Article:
Keeping in mind that everyone’s situation is different and qualifications vary from buyer to buyer but if my understanding of the First Time Buyer Credit and FHA financing is correct, the government will pay qualified buyers to buy a qualified property. A qualified buyer in this case is FHA approved, is considered a first time buyer by the IRS and meets their income requirements. A qualified property meets the requirements for FHA financing (more on that below). As always, verify your situation with an accountant and mortgage professional.
Assuming the purchase of a $200,000 property that qualifies for FHA financing with 3.5% down: The qualified buyer puts down $7000 (plus closing costs, inspections etc). IRS Form 5405 indicates that the property qualifies for the $8000 credit as it is the lesser amount of either that or 10% of the purchase price (note that Form 5405 also defines purchase price). The simplified version indicates that the buyer is going to pocket $1000 after filing their taxes. Realistically, closing costs and other fees will probably eat that up. The buyer would net even more on a $100,000 purchase: $3500 down (plus costs) and the $8000 tax credit but Portland has a very limited number of properties at that price (though we did recently sell an FHA approved condo for $89,000.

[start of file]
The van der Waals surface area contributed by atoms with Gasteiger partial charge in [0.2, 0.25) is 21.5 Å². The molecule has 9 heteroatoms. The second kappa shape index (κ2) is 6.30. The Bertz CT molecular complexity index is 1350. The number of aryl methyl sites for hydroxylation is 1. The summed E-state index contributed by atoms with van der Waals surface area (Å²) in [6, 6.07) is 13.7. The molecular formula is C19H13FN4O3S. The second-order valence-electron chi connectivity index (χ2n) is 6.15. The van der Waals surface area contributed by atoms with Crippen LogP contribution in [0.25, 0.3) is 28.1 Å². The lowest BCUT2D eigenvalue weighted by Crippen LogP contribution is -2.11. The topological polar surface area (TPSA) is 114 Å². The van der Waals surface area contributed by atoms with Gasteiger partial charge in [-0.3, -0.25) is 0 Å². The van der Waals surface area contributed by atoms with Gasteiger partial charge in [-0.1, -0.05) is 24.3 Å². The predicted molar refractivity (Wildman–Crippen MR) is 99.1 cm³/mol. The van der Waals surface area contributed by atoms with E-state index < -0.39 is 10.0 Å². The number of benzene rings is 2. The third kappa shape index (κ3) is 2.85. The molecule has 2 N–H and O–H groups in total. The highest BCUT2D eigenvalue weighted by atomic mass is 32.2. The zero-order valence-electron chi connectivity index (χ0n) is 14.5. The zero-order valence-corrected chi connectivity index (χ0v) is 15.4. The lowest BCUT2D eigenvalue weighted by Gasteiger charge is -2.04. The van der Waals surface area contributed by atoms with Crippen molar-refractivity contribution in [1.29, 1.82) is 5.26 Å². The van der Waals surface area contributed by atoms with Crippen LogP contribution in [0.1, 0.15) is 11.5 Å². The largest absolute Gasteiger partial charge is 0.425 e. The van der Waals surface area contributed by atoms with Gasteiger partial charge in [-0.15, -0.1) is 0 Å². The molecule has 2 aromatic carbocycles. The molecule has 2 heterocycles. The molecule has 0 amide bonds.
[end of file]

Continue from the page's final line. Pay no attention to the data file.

The general rule is that FHA financing for a condo requires the condo to be on the list to qualify. There are exceptions but they are few and far between but do exist. The list of approved condos on the HUD website can be a little frustrating as it only returns results that 100% match your search. The database is incomplete. About 50% of the properties are listed without their zip code. If you enter condos a certain zip code and the property in question was listed without a zip code, it won’t appear in your search. If you search a condo name and your search does not match the way the name was inputted into the database, it will not return the property as a result. You are more likely to find a subject property by searching just the city (127 results for Portland, OR) or the whole state (353 results).
As always: do your research, ask the appropriate questions and determine if now is the right time to buy for you. This is not tax or legal advice.